Long-term care home unveils 'Rainbow Wing' for LGBTQ2 residents in Toronto

·4 min read
Barry Van Buskirk, a resident at the Rekai Centre at Sherbourne Place, said the opening of the 'Rainbow Wing' is very 'comforting.'  (Talia Ricci/CBC - image credit)
Barry Van Buskirk, a resident at the Rekai Centre at Sherbourne Place, said the opening of the 'Rainbow Wing' is very 'comforting.' (Talia Ricci/CBC - image credit)

A long-term care home operator unveiled a "Rainbow Wing" at one of its downtown Toronto facilities on Saturday to address the need for a dedicated space for LGBTQ2 seniors.

Rekai Centres opened the 25-bed wing at its home at Wellesley Central Place. Residents, staff and community members gathered to celebrate the opening.

Barbara Michalik, executive director of community and academic partnerships for the Rekai Centres, said she believes the space is the first in North America dedicated to the LGBTQ2 senior community — which stands for "lesbian, gay, bisexual, transgender, queer and two-spirit."

"We have family members who may not feel comfortable coming into a long-term care home because of their gender or their preference in life, and it's very important that we foster that and foster our staff who are from the community," Michalik told CBC News on Saturday.

"We can't just slap a sticker on a door. We can't just do one education during the month of June for pride. It's continuous. It's a feeling of culture when you come into that home [and] safety. It's really constant reinforcement of welcoming."

Submitted by The Rekai Centres
Submitted by The Rekai Centres

Rekai Centres, which describes itself as a non-profit charitable corporation, opened its doors more than 70 years ago and now operates two long-term care homes in downtown Toronto: the Rekai Centre at Sherbourne Place, home to 88 residents, and the Rekai Centre at Wellesley Central Place, home to 150 residents.

Currently, the Wellesley facility has 15 members who identify as part of the LGBTQ2 community, with more than 20 per cent of residents who identify as LGBTQ2 at both downtown long-term care homes.

'Seniors often looked over' during pride celebrations

Barry Van Buskirk, a resident at the Rekai Centre at Sherbourne Place, said he was thrilled to be there not only for the opening of the wing, but to also be able to participate in Pride.

"I think it's very exciting. It's very comforting and very loving," Van Buskirk said.

"Seniors are often looked over because they're considered too old to participate. I've been in many, many Pride parades because I just love people [and] I want to spread that love."

Talia Ricc/CBC
Talia Ricc/CBC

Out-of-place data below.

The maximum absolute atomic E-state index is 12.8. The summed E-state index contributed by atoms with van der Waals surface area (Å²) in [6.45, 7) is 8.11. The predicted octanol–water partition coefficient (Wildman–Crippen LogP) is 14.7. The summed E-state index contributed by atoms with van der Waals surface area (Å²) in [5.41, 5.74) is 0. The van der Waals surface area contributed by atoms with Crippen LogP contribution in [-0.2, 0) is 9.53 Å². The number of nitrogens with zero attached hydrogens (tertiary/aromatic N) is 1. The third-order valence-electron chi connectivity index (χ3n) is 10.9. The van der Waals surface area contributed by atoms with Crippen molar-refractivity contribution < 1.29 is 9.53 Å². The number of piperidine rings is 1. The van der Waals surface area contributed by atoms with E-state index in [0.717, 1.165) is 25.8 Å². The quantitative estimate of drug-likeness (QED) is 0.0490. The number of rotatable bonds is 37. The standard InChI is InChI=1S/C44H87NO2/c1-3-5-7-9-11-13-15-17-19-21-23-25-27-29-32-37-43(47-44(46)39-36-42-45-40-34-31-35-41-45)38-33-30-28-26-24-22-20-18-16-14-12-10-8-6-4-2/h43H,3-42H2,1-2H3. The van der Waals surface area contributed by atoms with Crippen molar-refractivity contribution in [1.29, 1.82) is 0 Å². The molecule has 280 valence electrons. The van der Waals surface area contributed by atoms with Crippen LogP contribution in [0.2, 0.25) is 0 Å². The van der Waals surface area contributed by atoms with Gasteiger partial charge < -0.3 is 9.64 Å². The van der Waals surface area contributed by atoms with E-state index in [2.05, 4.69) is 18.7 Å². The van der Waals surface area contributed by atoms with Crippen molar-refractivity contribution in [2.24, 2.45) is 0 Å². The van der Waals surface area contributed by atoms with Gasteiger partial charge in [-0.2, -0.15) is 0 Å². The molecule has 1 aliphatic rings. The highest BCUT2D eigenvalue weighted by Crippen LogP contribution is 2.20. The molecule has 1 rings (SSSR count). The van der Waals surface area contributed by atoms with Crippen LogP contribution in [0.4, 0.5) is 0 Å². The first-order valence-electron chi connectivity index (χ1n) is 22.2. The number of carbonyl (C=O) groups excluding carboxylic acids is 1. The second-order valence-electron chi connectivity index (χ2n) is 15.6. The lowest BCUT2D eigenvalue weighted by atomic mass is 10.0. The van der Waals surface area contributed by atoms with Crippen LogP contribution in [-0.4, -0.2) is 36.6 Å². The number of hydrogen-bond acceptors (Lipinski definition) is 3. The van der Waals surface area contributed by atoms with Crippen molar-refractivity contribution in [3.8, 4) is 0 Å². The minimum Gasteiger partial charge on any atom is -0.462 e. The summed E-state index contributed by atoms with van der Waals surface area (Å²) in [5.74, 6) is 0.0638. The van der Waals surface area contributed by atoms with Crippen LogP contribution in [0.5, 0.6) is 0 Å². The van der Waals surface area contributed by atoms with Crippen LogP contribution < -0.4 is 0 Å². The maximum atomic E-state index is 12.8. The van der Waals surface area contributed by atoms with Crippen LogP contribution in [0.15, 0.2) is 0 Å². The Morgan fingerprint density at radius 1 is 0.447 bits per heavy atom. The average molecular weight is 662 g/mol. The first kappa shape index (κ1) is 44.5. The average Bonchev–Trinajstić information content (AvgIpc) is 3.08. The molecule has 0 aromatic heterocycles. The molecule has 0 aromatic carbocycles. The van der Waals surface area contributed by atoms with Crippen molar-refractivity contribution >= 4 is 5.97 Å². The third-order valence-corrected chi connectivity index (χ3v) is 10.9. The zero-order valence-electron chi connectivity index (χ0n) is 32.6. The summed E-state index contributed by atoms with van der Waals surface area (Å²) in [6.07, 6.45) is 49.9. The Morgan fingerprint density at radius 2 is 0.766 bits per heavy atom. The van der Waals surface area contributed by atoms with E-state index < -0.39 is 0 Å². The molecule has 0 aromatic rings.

In addition to the Wellesley Central Place wing, another Rainbow Wing will be opened at a new long-term care home at Cherry Place, at Cherry and Front streets, that is set to open in 2025.

Sue Graham-Nutter, CEO of the Rekai Centres, said the new wing has been a long time in the making.

"The launch of the Rainbow Wing is the result of over a decade of work with the 2SLGBTQI+ community," said Graham-Nutter.

"What makes us most proud and emotional are the hugs and the tears that flow from our residents, and families saying simply 'I belong, and I am accepted here. Thank you.'  Everyone needs a home where they are safe and loved."

'They should not have to go back into the closet'

Sherwin Modeste, executive director of Pride Toronto, said he hopes to see more of these types of spaces in the future.

"Seniors are part of society, they have contributed, they have paid taxes and they should be able to enjoy their lives," Modeste said. "They should not have to go back into the closet at their retirement age."

Toronto Mayor John Tory attended the event to celebrate the opening of the wing. He said the wing will allow people to be themselves.

"We benefit from people being able to be their authentic selves," Tory said.

CBC
CBC

Staff to provide 'culturally competent' care

In 2018, the Rekai Centres commissioned a market research firm to solicit community input through surveys and focus groups. The research gathered by the firm was a key factor in the opening of the dedicated wing.

A survey was conducted that year that targeted people 50 and over who identify as LGBTQ2. The survey found that 94 per cent of respondents indicated that they were in favour of opening the space.

According to the non-profit, projections show that there are more than 65,000 people in Toronto who identify as being part of the LGBTQ2 community over the age of 65. That number is expected to grow as the population ages, it notes.

The focus groups highlighted the need for culturally sensitive staff who are allies or members of the community. They also stressed a need for the revision of the admission process to break down systematic barriers that persist in health care.

Rekai Centres says the new wing will have staff who are "culturally competent" in providing care for residents, programming that meets the needs of residents and a gender sexuality alliance that will provide a platform for residents, families, staff and community partners.

Talia Ricci/CBC
Talia Ricci/CBC

Michalik said staff need to be well trained to ensure that residents feel safe within the home.

"There's a sense of culture that the residents from the community need and feel, especially when they're suffering from dementia. There is an extra level of education that our staff need," she said.

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